Daily VideoNovember 14, 2011
Returning Veterans Face Employment Challenges
After soldiers return from service in Iraq or Afghanistan, they often face a hurdle that’s, in some cases, more difficult than any they experienced in the military: finding a job. Many veterans report that even though they had complex, challenging duties in the military, they often can’t find interesting work that pays well when they get back to civilian life.
Employers are often wary of hiring veterans because of fears of mental illness and other challenges that might affect them in the workplace, studies show. Veterans say those fears are largely unfounded and that they would be able to do any job a civilian can do.
Veterans also say they sometimes have a hard time fitting in to life in college or in the workplace after they’ve served because other people have no idea what they faced. Many also say they miss the camaraderie of their fellow soldiers and the structure that went along with military life.
“When an applicant applies and has a bachelor’s degree, the employer knows what the employee knows. In the military, they probably don’t know what we’ve done and don’t have a good idea of our skills.” – Erik Valdama, veteran
“Just going throughout your whole military career, it’s structure, structure, structure, instructions, instructions, instructions. I mean, some people just can’t just snap your fingers and be like, hey, I’m a civilian. I’m no longer in the military.” – Edmond Sheffield, veteran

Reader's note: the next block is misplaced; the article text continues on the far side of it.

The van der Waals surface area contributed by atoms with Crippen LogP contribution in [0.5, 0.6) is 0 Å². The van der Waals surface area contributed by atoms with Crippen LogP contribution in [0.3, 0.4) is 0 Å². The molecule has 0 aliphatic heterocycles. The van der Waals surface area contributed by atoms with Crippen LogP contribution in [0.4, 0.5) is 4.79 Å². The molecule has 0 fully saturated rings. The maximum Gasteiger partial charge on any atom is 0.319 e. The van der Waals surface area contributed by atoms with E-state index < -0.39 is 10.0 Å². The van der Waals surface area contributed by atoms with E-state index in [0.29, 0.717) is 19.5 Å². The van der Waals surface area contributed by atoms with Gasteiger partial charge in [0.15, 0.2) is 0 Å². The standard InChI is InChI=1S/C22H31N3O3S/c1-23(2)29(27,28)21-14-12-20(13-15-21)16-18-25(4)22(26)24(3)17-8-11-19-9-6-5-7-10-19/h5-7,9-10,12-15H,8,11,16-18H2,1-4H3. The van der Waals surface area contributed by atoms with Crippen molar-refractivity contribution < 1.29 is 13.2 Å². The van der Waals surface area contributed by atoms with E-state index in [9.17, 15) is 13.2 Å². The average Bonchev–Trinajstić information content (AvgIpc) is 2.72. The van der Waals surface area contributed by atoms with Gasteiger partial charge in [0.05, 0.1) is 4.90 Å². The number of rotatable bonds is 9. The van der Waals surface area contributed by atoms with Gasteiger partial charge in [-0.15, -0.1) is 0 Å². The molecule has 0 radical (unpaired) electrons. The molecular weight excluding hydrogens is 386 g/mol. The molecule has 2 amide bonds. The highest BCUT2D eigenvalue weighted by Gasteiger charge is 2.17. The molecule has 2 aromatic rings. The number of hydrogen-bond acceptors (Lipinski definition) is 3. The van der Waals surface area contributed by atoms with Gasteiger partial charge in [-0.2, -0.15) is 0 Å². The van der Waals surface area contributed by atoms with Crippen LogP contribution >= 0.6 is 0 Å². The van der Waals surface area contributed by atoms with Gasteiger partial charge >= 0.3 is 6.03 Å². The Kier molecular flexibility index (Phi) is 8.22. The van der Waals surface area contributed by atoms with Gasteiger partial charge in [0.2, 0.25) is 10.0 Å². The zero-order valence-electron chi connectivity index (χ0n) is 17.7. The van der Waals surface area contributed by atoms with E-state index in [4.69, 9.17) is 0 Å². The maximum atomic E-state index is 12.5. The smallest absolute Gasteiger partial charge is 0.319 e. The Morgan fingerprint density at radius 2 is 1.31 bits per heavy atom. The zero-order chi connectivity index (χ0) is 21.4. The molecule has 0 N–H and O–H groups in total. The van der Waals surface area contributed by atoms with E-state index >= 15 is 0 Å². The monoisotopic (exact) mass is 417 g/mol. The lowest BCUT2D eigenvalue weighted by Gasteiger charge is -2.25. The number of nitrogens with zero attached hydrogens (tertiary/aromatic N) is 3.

Warm Up Questions
1. What is a veteran?
2. What kinds of things do people do in the military? What kinds of jobs do they have?
3. Why is unemployment bad for a society?
1. Based on what you saw in the video, name three challenges returning veterans face when finding a job that civilians are less likely to face.
2. Why do you think it’s hard for veterans to re-integrate into society after their service?
3. What do you think should be done to help more returning veterans find work?
Tooltip of related stories
Tooltip of more video block
Submit Your Student Voice
Use this PBS NewsHour video and discussion questions to teach your students about the events in Charlottesville. Extension activities include the history of Confederate monuments and the debate as to whether or not the statues should remain standing. Continue readingArts & CultureEconomicsHealthScienceSocial StudiesU.S.UncategorizedWorld
Today’s Daily News Story provides video, key terms and discussion questions to help teachers talk with their students about the events in Charlottesville, Virginia. Continue readingArts & CultureEconomicsHealthScienceSocial StudiesU.S.UncategorizedWorld
Montpelier, the home of James Madison, the fourth president of the United States, recently opened a new permanent exhibit at the Virginia estate to inform visitors about Madison’s slaves and the lives they led. Continue readingArts & CultureEconomicsHealthScienceSocial StudiesU.S.UncategorizedWorld
As high-density, industrial-scale livestock feeding operations become the norm, farmers have had to take extra steps to keep animals healthy. Illnesses and diseases grow and spread quickly when large numbers of similar animals are kept in close proximity. Continue readingArts & CultureEconomicsHealthScienceSocial StudiesU.S.UncategorizedWorld
Rose-ringed parakeets have multiplied by the thousands on the Hawaiian island of Kauai since the 1960s, when a few parakeets kept as pets escaped. The birds have since caused problems by damaging native plants and farm crops. Continue readingArts & CultureEconomicsHealthScienceSocial StudiesU.S.UncategorizedWorld